ASEAN Market Watch: Tax Evasion in Myanmar, Thai Growth Analysis, and Mobile Monitoring of Food Stocks in Indonesia

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Myanmar: Government Plans Policy to Pursue Tax Evaders

Myanmar’s Internal Revenue Department plans to implement a policy that will increase taxes and penalize tax evaders. Government officials have stated that over several years tax evaders have not been penalized. The department has now approached the relevant ministries to find ways to prosecute such evaders. Tax authorities are presently collecting taxes that have not been paid in years. With more foreign investment in the country, companies are reminded to keep a track of their activities and file taxes to avoid penalties for non-compliance.

Companies that are found to evade tax will face a monetary penalty of not more than 10 percent of the tax, detainment for questioning, or prosecution as prescribed under the Income Tax Law. Similarly tax evaders will face a penalty of not more than 10 percent of the tax, imprisonment, and/or a US $85 (Ks 100,000) under the Commercial Tax Law. Under the Law for Special Goods, tax evaders will be penalized US $4,257 (Ks 5 million) and the goods will be kept for public welfare. Myanmar collected over US $3 billion (Ks 4 trillion) in taxes in 2014-15. Around US $1.7 billion (Ks 2 trillion) has been collected in the first half of the 2015-16 fiscal year.

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Indonesia: Mobile App to Monitor Food Stocks

Indonesia’s National Economic and Industry Committee (KEIN) is developing a mobile app to collect information on food production and stock levels directly from farmers, distributors, storage centers and markets across the country to give the government more timely and accurate data. The app, will be named as Logistik Tani or Farmer’s Logistics and is being developed by state-controlled Telekomunikasi Indonesia (Telkom).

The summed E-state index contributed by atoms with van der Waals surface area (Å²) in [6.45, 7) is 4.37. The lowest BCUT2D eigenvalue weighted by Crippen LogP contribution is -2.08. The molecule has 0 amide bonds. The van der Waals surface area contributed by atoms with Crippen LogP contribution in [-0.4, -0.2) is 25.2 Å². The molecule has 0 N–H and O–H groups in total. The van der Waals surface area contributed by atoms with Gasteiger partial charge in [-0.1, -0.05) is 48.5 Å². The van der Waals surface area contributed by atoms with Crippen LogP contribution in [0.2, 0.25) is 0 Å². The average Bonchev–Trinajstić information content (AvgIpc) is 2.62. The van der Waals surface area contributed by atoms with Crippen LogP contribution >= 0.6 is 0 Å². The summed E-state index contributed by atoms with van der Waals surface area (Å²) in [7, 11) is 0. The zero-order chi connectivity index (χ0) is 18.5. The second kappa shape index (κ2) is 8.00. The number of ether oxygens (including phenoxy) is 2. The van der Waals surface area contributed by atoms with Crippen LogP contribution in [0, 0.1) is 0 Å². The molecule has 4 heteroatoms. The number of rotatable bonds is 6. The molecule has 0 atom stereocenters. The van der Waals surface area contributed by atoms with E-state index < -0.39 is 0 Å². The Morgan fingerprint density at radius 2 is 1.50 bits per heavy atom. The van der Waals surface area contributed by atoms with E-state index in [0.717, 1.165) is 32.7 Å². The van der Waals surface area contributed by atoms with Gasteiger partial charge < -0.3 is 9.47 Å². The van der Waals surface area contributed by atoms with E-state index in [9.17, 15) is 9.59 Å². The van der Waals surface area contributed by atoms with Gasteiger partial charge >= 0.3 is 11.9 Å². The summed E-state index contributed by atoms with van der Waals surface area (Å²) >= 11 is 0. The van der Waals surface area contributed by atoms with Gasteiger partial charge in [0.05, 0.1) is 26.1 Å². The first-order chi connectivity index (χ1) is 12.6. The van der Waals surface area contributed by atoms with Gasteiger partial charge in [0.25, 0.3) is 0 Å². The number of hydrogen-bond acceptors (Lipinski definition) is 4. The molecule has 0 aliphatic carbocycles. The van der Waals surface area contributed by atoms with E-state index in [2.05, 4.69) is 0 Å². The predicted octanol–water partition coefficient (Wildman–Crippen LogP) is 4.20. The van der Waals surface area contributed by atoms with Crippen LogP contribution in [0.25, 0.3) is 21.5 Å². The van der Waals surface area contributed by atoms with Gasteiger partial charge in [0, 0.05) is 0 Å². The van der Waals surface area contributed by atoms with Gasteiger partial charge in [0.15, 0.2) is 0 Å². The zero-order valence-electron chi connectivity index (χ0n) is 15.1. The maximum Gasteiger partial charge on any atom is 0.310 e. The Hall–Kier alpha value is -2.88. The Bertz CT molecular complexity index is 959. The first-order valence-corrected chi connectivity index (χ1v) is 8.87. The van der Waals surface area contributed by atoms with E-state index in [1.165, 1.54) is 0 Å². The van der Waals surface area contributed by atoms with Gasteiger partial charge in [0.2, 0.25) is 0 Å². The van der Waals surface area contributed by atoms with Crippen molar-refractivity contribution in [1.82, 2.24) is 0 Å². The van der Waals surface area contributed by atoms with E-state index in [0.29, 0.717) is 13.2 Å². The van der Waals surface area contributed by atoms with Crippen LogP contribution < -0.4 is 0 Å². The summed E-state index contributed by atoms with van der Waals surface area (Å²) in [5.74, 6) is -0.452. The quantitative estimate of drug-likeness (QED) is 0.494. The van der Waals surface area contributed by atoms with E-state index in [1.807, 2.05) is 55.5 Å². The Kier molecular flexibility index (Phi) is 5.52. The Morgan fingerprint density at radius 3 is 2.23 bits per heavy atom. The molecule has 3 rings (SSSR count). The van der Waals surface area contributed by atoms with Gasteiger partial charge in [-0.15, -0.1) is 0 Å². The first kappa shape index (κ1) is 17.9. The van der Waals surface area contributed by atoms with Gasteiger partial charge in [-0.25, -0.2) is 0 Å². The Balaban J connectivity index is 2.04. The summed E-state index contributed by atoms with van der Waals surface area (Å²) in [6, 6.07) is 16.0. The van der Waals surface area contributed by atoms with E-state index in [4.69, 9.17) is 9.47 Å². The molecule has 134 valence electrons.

Analysts indicate that data collected by the Ministry of Agriculture and the Central Statistics Agency (BPS) often conflict with the actual reality as prices of rice, corn and beef regularly spike despite good harvests and an adequate stock. This in turn affects the government decision on whether to import such staple food products. Data collected by the app will be displayed at KEIN’s office in Jakarta giving the government access to the information. Farmers will also be able to make real-time inputs on crop, livestock and any other relevant data. KEIN – the newly formed government agency support’s the government plan to boost the country’s manufacturing sector. If successful, an app like this could also work for other countries like India where inefficient storage and transport lead to food shortages.

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Thailand: Economic Growth to Remain Steady

Thailand’s economy is expected to grow at 2.5 percent this year due to the fiscal stimulus and tourism revenue according to the World Bank. While steady, the GDP figure remains the lowest among other ASEAN countries excluding Brunei and Singapore. Analysts have stated that implementation of public infrastructure projects for this year and next will contribute to better economic climate. The World Bank in April had revised GDP growth from 2 to 2.5 percent due to state stimulus measures implemented last year and improving exports.

The extended economic slowdown resulted in challenges related to implementing public investment, maintaining and raising export competitiveness and addressing critical skill mismatches. In order for the economy to grow on a long term basis, implementation of reforms is necessary. Nevertheless, GDP growth is not expected to grow more than 3 percent in 2018. Thailand’s workforce is ageing which is expected to affect the economy in the next five years. The working age population is expected to decrease by 11 percent by 2040 from around 49 million to 40.5 million as per the World Bank. Enhancing labor productivity will be imperative to address this shortfall. Foreign investors should take note of these key changes and plan accordingly.


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